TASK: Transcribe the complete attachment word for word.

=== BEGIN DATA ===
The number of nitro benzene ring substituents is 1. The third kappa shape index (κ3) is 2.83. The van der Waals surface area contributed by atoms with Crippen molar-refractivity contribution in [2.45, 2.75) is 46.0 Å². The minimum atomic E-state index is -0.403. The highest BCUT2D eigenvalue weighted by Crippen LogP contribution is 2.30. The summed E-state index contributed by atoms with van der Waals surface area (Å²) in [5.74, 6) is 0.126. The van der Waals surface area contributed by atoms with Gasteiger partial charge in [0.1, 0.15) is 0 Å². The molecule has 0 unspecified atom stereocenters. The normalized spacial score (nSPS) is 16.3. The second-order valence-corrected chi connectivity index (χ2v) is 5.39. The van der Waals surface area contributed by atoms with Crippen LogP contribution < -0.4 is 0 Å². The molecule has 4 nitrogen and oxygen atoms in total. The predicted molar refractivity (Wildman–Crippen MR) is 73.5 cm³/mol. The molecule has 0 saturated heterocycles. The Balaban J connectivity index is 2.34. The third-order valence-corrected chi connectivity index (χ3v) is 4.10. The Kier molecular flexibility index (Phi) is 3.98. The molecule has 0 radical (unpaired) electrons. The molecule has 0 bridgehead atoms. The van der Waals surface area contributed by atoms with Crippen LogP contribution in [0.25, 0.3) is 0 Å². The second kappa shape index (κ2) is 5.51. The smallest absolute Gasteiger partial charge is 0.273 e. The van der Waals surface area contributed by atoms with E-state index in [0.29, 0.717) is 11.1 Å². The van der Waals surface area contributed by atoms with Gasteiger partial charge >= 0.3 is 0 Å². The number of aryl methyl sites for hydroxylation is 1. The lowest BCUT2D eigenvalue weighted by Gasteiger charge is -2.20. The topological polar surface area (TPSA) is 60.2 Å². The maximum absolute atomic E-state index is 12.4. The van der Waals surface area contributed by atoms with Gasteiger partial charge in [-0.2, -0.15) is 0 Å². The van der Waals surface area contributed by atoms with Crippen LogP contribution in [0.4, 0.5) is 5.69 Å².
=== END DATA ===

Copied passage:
The number of nitro benzene ring substituents is 1. The third kappa shape index (κ3) is 2.83. The van der Waals surface area contributed by atoms with Crippen molar-refractivity contribution in [2.45, 2.75) is 46.0 Å². The minimum atomic E-state index is -0.403. The highest BCUT2D eigenvalue weighted by Crippen LogP contribution is 2.30. The summed E-state index contributed by atoms with van der Waals surface area (Å²) in [5.74, 6) is 0.126. The van der Waals surface area contributed by atoms with Gasteiger partial charge in [0.1, 0.15) is 0 Å². The molecule has 0 unspecified atom stereocenters. The normalized spacial score (nSPS) is 16.3. The second-order valence-corrected chi connectivity index (χ2v) is 5.39. The van der Waals surface area contributed by atoms with Crippen LogP contribution < -0.4 is 0 Å². The molecule has 4 nitrogen and oxygen atoms in total. The predicted molar refractivity (Wildman–Crippen MR) is 73.5 cm³/mol. The molecule has 0 saturated heterocycles. The Balaban J connectivity index is 2.34. The third-order valence-corrected chi connectivity index (χ3v) is 4.10. The Kier molecular flexibility index (Phi) is 3.98. The molecule has 0 radical (unpaired) electrons. The molecule has 0 bridgehead atoms. The van der Waals surface area contributed by atoms with Crippen LogP contribution in [0.25, 0.3) is 0 Å². The second kappa shape index (κ2) is 5.51. The smallest absolute Gasteiger partial charge is 0.273 e. The van der Waals surface area contributed by atoms with E-state index in [0.29, 0.717) is 11.1 Å². The van der Waals surface area contributed by atoms with Gasteiger partial charge >= 0.3 is 0 Å². The number of aryl methyl sites for hydroxylation is 1. The lowest BCUT2D eigenvalue weighted by Gasteiger charge is -2.20. The topological polar surface area (TPSA) is 60.2 Å². The maximum absolute atomic E-state index is 12.4. The van der Waals surface area contributed by atoms with Gasteiger partial charge in [-0.2, -0.15) is 0 Å². The van der Waals surface area contributed by atoms with Crippen LogP contribution in [0.4, 0.5) is 5.69 Å².